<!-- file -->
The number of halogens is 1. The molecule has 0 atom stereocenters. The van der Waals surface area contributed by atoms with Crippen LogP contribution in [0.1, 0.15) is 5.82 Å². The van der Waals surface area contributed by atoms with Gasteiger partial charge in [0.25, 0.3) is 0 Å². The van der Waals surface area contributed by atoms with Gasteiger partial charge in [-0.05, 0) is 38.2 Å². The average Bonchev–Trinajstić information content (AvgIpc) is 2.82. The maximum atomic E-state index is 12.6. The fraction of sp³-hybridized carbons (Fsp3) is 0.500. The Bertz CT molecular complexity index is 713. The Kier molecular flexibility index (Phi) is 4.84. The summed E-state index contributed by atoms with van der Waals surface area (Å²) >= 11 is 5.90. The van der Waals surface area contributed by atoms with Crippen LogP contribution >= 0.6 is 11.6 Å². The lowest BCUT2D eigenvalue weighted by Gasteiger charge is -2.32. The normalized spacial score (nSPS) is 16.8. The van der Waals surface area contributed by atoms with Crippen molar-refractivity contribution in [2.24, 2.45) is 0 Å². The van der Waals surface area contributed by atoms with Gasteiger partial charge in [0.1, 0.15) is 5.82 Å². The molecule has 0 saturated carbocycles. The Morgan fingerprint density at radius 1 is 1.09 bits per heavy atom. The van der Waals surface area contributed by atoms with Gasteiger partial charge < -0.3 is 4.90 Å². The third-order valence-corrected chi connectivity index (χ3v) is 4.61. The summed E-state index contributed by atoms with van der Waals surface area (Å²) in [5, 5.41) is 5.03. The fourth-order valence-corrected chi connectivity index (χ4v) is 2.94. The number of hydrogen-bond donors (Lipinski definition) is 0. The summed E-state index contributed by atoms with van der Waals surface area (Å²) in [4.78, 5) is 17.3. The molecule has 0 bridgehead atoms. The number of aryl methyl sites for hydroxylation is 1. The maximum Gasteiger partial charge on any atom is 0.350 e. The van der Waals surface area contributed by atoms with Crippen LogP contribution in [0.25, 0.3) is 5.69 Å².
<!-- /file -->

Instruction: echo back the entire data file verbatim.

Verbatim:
The number of halogens is 1. The molecule has 0 atom stereocenters. The van der Waals surface area contributed by atoms with Crippen LogP contribution in [0.1, 0.15) is 5.82 Å². The van der Waals surface area contributed by atoms with Gasteiger partial charge in [0.25, 0.3) is 0 Å². The van der Waals surface area contributed by atoms with Gasteiger partial charge in [-0.05, 0) is 38.2 Å². The average Bonchev–Trinajstić information content (AvgIpc) is 2.82. The maximum atomic E-state index is 12.6. The fraction of sp³-hybridized carbons (Fsp3) is 0.500. The Bertz CT molecular complexity index is 713. The Kier molecular flexibility index (Phi) is 4.84. The summed E-state index contributed by atoms with van der Waals surface area (Å²) >= 11 is 5.90. The van der Waals surface area contributed by atoms with Crippen LogP contribution >= 0.6 is 11.6 Å². The lowest BCUT2D eigenvalue weighted by Gasteiger charge is -2.32. The normalized spacial score (nSPS) is 16.8. The van der Waals surface area contributed by atoms with Crippen molar-refractivity contribution in [2.24, 2.45) is 0 Å². The van der Waals surface area contributed by atoms with Gasteiger partial charge in [0.1, 0.15) is 5.82 Å². The molecule has 0 saturated carbocycles. The Morgan fingerprint density at radius 1 is 1.09 bits per heavy atom. The van der Waals surface area contributed by atoms with Gasteiger partial charge < -0.3 is 4.90 Å². The third-order valence-corrected chi connectivity index (χ3v) is 4.61. The summed E-state index contributed by atoms with van der Waals surface area (Å²) in [5, 5.41) is 5.03. The fourth-order valence-corrected chi connectivity index (χ4v) is 2.94. The number of hydrogen-bond donors (Lipinski definition) is 0. The summed E-state index contributed by atoms with van der Waals surface area (Å²) in [4.78, 5) is 17.3. The molecule has 0 bridgehead atoms. The number of aryl methyl sites for hydroxylation is 1. The maximum Gasteiger partial charge on any atom is 0.350 e. The van der Waals surface area contributed by atoms with Crippen LogP contribution in [0.25, 0.3) is 5.69 Å².